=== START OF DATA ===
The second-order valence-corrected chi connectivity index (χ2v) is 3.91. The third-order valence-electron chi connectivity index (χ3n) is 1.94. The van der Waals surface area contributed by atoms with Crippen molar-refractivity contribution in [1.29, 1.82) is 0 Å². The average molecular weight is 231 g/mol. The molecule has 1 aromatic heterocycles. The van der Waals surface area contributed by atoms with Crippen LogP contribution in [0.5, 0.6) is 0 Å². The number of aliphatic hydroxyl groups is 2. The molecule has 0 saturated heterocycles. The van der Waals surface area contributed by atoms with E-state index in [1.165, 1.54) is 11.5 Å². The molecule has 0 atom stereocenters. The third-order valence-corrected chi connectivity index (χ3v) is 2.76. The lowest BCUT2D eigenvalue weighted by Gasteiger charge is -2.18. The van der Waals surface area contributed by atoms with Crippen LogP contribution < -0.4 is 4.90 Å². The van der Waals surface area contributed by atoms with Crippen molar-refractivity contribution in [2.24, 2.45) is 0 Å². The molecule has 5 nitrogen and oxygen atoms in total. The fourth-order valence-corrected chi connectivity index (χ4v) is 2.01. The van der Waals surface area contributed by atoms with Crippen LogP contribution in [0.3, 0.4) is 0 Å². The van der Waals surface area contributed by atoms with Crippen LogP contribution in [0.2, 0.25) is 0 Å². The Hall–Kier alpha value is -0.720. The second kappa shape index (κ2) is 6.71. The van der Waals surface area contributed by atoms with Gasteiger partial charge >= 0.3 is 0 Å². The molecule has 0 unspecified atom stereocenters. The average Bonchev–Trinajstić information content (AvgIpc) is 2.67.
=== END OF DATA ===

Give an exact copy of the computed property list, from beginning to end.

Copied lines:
The second-order valence-corrected chi connectivity index (χ2v) is 3.91. The third-order valence-electron chi connectivity index (χ3n) is 1.94. The van der Waals surface area contributed by atoms with Crippen molar-refractivity contribution in [1.29, 1.82) is 0 Å². The average molecular weight is 231 g/mol. The molecule has 1 aromatic heterocycles. The van der Waals surface area contributed by atoms with Crippen LogP contribution in [0.5, 0.6) is 0 Å². The number of aliphatic hydroxyl groups is 2. The molecule has 0 saturated heterocycles. The van der Waals surface area contributed by atoms with E-state index in [1.165, 1.54) is 11.5 Å². The molecule has 0 atom stereocenters. The third-order valence-corrected chi connectivity index (χ3v) is 2.76. The lowest BCUT2D eigenvalue weighted by Gasteiger charge is -2.18. The van der Waals surface area contributed by atoms with Crippen LogP contribution < -0.4 is 4.90 Å². The van der Waals surface area contributed by atoms with Crippen molar-refractivity contribution in [2.24, 2.45) is 0 Å². The molecule has 5 nitrogen and oxygen atoms in total. The fourth-order valence-corrected chi connectivity index (χ4v) is 2.01. The van der Waals surface area contributed by atoms with Crippen LogP contribution in [0.3, 0.4) is 0 Å². The van der Waals surface area contributed by atoms with Crippen LogP contribution in [0.2, 0.25) is 0 Å². The Hall–Kier alpha value is -0.720. The second kappa shape index (κ2) is 6.71. The van der Waals surface area contributed by atoms with Gasteiger partial charge >= 0.3 is 0 Å². The molecule has 0 unspecified atom stereocenters. The average Bonchev–Trinajstić information content (AvgIpc) is 2.67.